It seems impossible. The only thing the government can do is given him absolutely every opportunity to prove he actually is a citizen. The government can take down his name, date of birth, birth place, etc. and investigate it. Of course, the government would want to ensure he doesn't flee while they're checking his claims, which means either confinement or constant surveillance.

Investigating someone's citizenship seems an incredibly tricky proposition. I certainly don't propose to have any answers. However, the attitudes in this thread are short sighted and idealistic.
posted by christonabike at 4:45 PM on May 21, 2009


There are some US citizens that can't prove that they are indeed citizens.

An extreme example (friend of mine, anecdotal): a woman born of a midwife, whose mother died a few years ago - no hospital records, no affidavit from mother, no way to prove her citizenship (that particular woman most likely won't be deported, she 'looks american', but she can't prove her identity to get her SS card re-issued to her either).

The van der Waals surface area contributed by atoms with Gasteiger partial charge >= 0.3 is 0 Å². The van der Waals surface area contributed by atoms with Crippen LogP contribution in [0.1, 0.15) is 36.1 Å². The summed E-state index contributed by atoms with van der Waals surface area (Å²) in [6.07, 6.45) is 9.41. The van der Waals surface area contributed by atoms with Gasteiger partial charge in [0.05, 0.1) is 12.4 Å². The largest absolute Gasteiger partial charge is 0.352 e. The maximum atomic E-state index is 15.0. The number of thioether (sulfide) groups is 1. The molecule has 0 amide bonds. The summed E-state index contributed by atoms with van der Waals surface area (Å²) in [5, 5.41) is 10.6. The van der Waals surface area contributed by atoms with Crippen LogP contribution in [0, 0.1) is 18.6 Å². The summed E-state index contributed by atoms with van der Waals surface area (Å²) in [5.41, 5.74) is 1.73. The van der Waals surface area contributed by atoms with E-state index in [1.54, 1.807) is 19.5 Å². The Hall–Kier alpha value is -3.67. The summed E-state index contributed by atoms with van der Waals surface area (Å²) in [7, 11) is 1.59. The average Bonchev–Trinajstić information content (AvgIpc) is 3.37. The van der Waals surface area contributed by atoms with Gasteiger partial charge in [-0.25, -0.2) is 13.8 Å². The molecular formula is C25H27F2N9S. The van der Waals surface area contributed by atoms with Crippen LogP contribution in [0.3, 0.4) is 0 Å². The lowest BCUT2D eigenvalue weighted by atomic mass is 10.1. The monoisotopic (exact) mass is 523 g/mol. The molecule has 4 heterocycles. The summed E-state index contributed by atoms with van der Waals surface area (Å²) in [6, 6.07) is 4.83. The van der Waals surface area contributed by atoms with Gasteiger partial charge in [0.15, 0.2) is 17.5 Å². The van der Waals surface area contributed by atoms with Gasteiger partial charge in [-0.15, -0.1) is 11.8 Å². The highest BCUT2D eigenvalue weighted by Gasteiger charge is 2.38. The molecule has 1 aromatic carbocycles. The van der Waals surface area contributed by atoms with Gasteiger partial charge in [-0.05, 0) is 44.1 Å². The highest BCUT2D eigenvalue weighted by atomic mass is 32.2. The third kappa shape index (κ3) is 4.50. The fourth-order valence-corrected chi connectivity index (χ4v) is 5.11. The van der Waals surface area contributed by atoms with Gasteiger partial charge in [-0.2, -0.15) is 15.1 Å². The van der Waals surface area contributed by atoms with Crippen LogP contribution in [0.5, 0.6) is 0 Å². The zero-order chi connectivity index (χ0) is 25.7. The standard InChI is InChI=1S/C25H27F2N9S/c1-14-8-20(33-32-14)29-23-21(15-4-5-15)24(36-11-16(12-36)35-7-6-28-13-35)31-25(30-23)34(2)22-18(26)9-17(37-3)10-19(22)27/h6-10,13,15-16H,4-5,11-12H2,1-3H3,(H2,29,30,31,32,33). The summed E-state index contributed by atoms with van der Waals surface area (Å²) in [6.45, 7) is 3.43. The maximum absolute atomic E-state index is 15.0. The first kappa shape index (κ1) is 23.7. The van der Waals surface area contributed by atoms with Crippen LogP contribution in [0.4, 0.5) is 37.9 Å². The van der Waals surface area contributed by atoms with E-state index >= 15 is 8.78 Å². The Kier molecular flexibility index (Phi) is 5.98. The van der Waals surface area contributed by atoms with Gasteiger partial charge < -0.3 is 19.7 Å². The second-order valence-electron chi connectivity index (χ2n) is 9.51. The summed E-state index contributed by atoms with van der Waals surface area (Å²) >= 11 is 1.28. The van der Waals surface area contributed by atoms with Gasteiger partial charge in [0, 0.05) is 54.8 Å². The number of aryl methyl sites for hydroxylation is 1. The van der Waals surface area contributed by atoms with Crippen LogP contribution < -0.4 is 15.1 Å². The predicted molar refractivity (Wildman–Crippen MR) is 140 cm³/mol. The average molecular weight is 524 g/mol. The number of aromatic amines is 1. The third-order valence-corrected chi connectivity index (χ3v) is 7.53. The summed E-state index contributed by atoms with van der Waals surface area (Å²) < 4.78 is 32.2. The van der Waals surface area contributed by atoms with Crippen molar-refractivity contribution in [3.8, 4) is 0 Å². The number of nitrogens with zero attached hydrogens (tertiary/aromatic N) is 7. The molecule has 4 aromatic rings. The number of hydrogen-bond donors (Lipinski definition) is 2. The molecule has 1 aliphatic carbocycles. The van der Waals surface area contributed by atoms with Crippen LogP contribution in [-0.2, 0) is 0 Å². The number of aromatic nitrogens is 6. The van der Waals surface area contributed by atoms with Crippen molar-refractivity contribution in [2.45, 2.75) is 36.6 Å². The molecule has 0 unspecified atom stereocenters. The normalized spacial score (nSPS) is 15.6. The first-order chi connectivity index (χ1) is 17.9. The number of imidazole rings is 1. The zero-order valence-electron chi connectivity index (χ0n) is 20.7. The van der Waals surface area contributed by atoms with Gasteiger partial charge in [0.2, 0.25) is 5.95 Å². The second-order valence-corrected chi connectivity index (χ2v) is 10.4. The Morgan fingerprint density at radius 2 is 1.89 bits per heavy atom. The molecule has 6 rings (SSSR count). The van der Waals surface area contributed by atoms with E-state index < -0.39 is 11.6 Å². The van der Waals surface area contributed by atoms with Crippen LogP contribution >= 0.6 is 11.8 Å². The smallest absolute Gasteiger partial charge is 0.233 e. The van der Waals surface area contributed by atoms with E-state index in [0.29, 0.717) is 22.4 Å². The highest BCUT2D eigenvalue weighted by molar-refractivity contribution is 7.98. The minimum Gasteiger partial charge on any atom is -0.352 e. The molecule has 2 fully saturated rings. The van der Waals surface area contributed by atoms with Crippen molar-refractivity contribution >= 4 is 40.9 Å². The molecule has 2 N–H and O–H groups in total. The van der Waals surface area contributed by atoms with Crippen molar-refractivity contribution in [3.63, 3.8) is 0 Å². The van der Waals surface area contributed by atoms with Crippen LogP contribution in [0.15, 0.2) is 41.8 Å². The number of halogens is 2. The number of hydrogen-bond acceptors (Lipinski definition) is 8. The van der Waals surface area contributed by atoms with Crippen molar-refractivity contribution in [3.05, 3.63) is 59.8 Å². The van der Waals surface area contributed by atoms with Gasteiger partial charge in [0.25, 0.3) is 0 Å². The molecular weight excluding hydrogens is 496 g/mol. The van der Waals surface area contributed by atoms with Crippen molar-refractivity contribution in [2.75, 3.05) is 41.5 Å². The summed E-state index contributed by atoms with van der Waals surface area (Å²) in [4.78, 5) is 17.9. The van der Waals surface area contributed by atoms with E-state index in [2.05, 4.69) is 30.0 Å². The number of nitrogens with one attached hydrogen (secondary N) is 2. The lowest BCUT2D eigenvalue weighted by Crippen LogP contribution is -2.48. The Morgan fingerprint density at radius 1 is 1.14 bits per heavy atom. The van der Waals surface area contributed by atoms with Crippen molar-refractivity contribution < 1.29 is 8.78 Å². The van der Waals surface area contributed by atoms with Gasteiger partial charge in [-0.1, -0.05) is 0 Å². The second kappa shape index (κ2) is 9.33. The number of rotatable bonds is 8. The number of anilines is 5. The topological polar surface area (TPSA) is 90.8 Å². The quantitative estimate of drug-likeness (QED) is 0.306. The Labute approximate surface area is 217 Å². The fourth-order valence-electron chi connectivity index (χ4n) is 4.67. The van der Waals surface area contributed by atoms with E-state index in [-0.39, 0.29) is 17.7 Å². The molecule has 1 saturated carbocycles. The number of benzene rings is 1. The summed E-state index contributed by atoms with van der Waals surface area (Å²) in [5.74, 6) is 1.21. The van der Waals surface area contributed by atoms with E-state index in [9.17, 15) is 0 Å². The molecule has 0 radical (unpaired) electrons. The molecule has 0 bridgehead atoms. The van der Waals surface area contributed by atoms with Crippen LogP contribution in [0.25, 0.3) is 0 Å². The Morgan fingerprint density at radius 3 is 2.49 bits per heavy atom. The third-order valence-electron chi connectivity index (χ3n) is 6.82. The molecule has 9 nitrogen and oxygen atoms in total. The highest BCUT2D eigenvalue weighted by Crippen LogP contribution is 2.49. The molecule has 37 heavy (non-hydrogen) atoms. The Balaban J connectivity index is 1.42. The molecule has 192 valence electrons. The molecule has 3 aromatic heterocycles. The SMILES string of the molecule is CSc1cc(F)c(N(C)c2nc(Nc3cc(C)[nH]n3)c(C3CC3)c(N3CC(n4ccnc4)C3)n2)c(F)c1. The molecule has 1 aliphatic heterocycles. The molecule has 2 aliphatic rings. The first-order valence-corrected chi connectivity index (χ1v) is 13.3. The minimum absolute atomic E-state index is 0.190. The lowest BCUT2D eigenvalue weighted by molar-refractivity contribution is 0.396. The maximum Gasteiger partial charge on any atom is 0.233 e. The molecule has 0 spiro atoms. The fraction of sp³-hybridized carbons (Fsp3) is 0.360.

Other problems with 'proving' your citizenship: burden of proof - it seem as if once accused the burden of proof is on the potential deportee- "prove you are american"; this doesn't seem right.

Under my understanding it sounds as if it is easier for a US citizen to be deported than to have ones trunk searched: "If someone claims birth in the United States, as Guzman did, then ICE agents must have a "reasonable suspicion" for disbelief before detaining him". Can a lawyer explain what 'reasonable suspicion'? That seems like an absurdly low burden.

Something help ensure the problem is not addressed: "ICE does not keep records on cases in which detainees claim to be US citizens."

Another sign this is all very very broken - since when do sitting judges need to request anonymity? - "An immigration judge, who requested anonymity, told me it was "notoriously common for people to be whisked away and nobody knows where they are.""